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Accounting evolving into profession of ‘business partners’

Accounting evolving into profession of ‘business partners’

The accounting space is transforming into a profession of solution providers adding value to the business bottom line rather than doing core accounting tasks, says national recruitment firm Hays.

Business Adrian Flores 17 May 2018

According to the Hays 2018-19 Salary Guide, demand for experienced candidates remains as high as ever across all accounting levels, noting that this is placing pressure on salaries, particularly for first and second movers who are in highest demand and often receive large increases when changing firms.

Speaking to Accountants Daily, Hays accountancy and finance regional director David Cawley said there is also a rising demand of ‘business partners’ within the accounting profession.

He defines ‘business partners’ as finance leaders, managers, controllers and CFOs who are going to help in business transformation and change projects, in order to take advantage of good economic situations and help businesses either transform or grow.

“The financial accounting space and management accounting space is where we're probably seeing the biggest demand for what we call business partners,” Mr Cawley said.

“That's really accountants who understand that they add value to the bottom line of a business and as a part of the business that they operate in. They are more becoming solution providers rather than doing the core historical accounting requirements.”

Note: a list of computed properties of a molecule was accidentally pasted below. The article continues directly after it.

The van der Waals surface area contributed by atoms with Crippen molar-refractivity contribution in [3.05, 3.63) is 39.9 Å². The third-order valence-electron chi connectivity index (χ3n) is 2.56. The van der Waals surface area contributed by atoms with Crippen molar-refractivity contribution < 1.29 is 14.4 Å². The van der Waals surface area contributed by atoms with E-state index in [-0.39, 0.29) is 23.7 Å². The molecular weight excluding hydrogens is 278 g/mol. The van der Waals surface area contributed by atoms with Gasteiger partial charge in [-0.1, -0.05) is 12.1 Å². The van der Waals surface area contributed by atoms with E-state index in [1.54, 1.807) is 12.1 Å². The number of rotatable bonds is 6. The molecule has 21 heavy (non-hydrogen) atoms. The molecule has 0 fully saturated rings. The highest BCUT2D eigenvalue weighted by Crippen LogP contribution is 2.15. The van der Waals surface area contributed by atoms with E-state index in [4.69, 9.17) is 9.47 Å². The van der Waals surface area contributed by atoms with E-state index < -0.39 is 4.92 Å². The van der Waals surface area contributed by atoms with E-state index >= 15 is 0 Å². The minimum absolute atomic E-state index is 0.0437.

Mr Cawley said accounting and finance professionals will see increased demand for their skills in 2018-19

“[This is] in response to the continued strength of the labour market and the ever-increasing volume of data that organisations now employ,” Mr Cawley said.

“At the accounting support level, payrollers at all levels remain in high demand, with acute candidate shortages creating high competition and generous salary offers for those with specific system or sector experience.”

The salary guide found that two-thirds of employers will give their accounting staff a pay rise of less than 3 per cent in their next review, while 11 per cent will not increase salaries at all.

A further 18 per cent will give staff an increase of between 3 and 6 per cent. Six per cent will increase salaries by 6 per cent or more.

The salary guide is based on a survey of more than 3,000 organisations representing more than 2.3 million employees.

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Accounting evolving into profession of ‘business partners’
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